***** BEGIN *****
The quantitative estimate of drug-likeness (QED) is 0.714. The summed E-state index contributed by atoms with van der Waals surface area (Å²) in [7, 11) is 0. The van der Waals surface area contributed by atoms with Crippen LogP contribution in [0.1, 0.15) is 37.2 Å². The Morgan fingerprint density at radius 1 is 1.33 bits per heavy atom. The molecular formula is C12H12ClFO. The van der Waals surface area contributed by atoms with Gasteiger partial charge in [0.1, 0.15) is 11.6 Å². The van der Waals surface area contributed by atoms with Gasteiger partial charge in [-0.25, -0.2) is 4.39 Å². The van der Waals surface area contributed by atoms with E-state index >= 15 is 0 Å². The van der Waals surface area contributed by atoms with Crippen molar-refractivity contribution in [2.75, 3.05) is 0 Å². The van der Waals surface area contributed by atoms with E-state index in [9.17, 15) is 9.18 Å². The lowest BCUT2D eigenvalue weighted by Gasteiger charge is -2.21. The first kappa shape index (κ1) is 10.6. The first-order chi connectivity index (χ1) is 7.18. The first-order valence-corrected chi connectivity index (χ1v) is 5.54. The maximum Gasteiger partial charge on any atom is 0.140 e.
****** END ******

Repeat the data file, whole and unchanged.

The quantitative estimate of drug-likeness (QED) is 0.714. The summed E-state index contributed by atoms with van der Waals surface area (Å²) in [7, 11) is 0. The van der Waals surface area contributed by atoms with Crippen LogP contribution in [0.1, 0.15) is 37.2 Å². The Morgan fingerprint density at radius 1 is 1.33 bits per heavy atom. The molecular formula is C12H12ClFO. The van der Waals surface area contributed by atoms with Gasteiger partial charge in [0.1, 0.15) is 11.6 Å². The van der Waals surface area contributed by atoms with Gasteiger partial charge in [-0.25, -0.2) is 4.39 Å². The van der Waals surface area contributed by atoms with E-state index >= 15 is 0 Å². The van der Waals surface area contributed by atoms with Crippen molar-refractivity contribution in [2.75, 3.05) is 0 Å². The van der Waals surface area contributed by atoms with E-state index in [9.17, 15) is 9.18 Å². The lowest BCUT2D eigenvalue weighted by Gasteiger charge is -2.21. The first kappa shape index (κ1) is 10.6. The first-order chi connectivity index (χ1) is 7.18. The first-order valence-corrected chi connectivity index (χ1v) is 5.54. The maximum Gasteiger partial charge on any atom is 0.140 e.